David Tilley is an Associate Professor of Ecological Engineering in the Department of Environmental Science and Technology at the University of Maryland. Dr. Tilley defines ecological engineering as “the emerging field that combines natural and applied sciences, especially systems ecology, with the discipline of engineering to design, build, and operate new ecosystem-types that connect society with nature for the benefit of both.” His Ecosystem Engineering Design Lab (EEDL) works on determining the effects of ecological systems, such as green walls, green roofs, and artificial wetland gardens, on energy balance, water balance and water quality of the built environment. The EEDL also ruminates on the theoretical basis of dynamic emergy accounting, which can be used for environmental accounting independent of neoclassical economic biases. Dr. Tilley teaches Design for Urban Water & Energy (DUWE), Energy & Environment, Computer-aided Design for Ecology, and Emergy Analysis. He received his doctoral degree from the University of Florida’s Environmental Engineering Sciences program in 1999. Dr. Tilley was the first President of the International Society for the Advancement of Emergy Research (www.isaer.org), which was formed in 2008. Dr. Tilley serves as a Co-Editor-in-Chief of the new Journal of Living Architecture and on the editorial board of the new Journal of Environmental Accounting and Management.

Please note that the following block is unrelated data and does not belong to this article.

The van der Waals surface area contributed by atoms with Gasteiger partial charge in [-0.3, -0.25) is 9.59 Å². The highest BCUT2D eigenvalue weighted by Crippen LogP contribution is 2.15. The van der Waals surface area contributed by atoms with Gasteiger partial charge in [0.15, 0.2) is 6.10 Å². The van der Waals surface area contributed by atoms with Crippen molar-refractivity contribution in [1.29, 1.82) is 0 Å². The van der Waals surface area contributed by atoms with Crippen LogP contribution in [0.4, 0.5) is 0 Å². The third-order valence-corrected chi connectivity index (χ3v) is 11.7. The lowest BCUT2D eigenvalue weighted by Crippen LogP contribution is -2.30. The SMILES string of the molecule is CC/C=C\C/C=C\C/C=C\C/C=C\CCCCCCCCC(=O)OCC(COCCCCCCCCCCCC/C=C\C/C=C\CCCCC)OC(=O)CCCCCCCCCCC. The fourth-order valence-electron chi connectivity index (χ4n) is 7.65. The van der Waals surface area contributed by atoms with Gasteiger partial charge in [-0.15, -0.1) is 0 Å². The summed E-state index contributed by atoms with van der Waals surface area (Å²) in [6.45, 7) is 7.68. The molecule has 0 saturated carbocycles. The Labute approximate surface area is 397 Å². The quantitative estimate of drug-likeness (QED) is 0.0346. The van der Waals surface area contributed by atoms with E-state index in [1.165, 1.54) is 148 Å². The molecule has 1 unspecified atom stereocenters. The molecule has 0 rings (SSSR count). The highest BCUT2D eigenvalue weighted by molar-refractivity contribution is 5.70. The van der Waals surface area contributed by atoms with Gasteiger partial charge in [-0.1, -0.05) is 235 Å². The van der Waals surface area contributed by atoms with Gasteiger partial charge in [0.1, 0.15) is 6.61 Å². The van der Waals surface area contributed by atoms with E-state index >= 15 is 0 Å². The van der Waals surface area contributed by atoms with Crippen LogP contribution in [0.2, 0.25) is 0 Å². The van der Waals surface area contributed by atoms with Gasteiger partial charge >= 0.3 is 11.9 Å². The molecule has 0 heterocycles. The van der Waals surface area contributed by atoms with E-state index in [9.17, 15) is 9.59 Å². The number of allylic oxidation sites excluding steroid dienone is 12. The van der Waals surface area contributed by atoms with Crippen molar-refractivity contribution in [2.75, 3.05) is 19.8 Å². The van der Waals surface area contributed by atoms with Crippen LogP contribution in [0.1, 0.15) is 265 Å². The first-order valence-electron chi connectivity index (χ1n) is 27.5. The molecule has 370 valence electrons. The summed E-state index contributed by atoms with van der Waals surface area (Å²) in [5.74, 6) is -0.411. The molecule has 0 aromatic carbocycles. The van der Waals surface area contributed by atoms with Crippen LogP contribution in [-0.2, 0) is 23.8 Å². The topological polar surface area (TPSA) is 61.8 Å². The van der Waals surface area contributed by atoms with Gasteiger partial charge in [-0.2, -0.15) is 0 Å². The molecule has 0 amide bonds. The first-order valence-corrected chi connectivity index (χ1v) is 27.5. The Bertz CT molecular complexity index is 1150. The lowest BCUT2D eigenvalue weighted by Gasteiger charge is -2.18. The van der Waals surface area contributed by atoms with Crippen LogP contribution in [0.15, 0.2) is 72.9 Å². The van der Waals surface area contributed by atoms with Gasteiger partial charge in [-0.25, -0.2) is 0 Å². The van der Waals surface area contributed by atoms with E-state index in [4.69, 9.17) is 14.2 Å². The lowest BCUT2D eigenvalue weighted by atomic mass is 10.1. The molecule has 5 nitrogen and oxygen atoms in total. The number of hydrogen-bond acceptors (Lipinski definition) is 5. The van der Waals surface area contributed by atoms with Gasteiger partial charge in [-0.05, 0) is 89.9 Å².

Richard Weller is the Martin and Margy Meyerson Chair of Urbanism and Professor and Chair of Landscape Architecture at the University of Pennsylvania. Formerly, he was Discipline Chair of Landscape architecture at the University of Western Australia and Director of the Australian Urban Design Research Centre. With Vladimir Sitta, he was also Director of the design firm Room 4.1.3 the work of which was published by Penn Press in 2005.
When & Where
PennDesign prepares students to address complex sociocultural and environmental issues through thoughtful inquiry, creative expression, and innovation. As a diverse community of scholars and practitioners, we are committed to advancing the public good–both locally and globally–through art, design, planning, and preservation.